According to the regular report from the US Department of Labor’s Bureau of Labor Statistics (BLS), companies undertook 1,894 mass layoffs during the second quarter of at least 31 days covering 372,426 workers (up 25.5% from the first quarter’s 1,508 layoffs and up 36.8% in the number of employees covered).
BLS said figures from the second quarter trailed those for second quarter 2002 while first-half 2003 numbers (3,594 layoffs covering 705,686 workers) also trailed the data from the first half of 2002.
BLS said the decline from second quarter 2002 was most notable in professional and technical services, agriculture and forestry support activities, and crop production. BLS gathers the data from initial unemployment insurance claims and defines extended mass layoffs as those involving 50 or more employees from the same company out of work for more than 30 days.
The completion of seasonal work represented a third of all second-quarter mass layoff events and 130,991 workers during the period. Layoffs due to internal company restructuring represented 20% of events and resulted in 82,516 separations, both somewhat lower than a year earlier. Permanent closure of worksites occurred in 14% of all layoffs and affected 59,990 workers. A year earlier, such closures occurred in 15% of all events and affected 71,229 workers. Some 47% of employers with layoffs in the second quarter indicated that they anticipated some type of recall, lower than a year ago (53%).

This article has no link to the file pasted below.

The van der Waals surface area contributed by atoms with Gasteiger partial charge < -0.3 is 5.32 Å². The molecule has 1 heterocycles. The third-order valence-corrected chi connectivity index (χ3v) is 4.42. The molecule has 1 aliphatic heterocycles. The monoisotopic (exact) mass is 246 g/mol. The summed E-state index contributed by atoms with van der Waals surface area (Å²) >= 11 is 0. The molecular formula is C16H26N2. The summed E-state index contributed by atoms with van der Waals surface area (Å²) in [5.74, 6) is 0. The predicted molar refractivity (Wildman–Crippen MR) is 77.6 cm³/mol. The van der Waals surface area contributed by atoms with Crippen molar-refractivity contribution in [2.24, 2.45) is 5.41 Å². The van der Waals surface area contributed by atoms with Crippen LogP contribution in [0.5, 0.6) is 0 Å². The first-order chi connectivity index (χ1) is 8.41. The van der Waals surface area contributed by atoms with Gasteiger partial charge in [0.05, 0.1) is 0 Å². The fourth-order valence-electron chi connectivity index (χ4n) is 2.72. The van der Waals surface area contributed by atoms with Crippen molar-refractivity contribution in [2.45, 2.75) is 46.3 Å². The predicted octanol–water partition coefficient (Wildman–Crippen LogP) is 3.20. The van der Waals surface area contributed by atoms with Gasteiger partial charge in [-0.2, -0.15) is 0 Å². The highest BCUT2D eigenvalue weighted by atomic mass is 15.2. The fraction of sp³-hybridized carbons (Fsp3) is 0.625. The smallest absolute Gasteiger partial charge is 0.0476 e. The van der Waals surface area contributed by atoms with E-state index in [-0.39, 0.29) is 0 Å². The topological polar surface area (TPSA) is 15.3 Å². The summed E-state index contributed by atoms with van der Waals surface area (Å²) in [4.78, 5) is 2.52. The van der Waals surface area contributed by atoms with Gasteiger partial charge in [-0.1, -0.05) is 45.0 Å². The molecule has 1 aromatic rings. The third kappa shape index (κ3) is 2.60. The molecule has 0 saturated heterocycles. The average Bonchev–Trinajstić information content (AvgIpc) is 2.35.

A Third of Layoffs from Manufacturing
Second quarter extended mass layoffs occurred in 459 of the 1,197 detailed industries for which data are available. Manufacturing industries accounted for 30% of private-sector layoff events and 28% of separations during April to June 2003. The 92,266 worker separations were lower than second quarter 2002. Layoff activity in this sector was concentrated in food manufacturing (16,751, largely in the highly seasonal fruit and vegetable canning industry), followed by transportation equipment (15,639, mainly in aircraft and in automobile manufacturing) and computer and electronic product manufacturing (10,409, mostly in semiconductors and related devices).
Layoffs in government establishments accounted for 9% of all events and 12% of separations, matching the highest share of separations since the program began in second quarter 1995. Layoffs in the government sector were primarily concentrated in educational services, as the school year ended.
Second-quarter layoffs continued to be concentrated at the lower end of the extended layoff-size spectrum, with 62% involving fewer than 150 workers. These events, however, accounted for only 28% of all separations. Separations involving 500 or more workers accounted for 34% of all layoffs, down from 40% a year earlier.
Of those applying for initial uninsurance during the second quarter, 17% were black, 51% were women, 15% were Hispanic, and 17% were 55 years of age or older.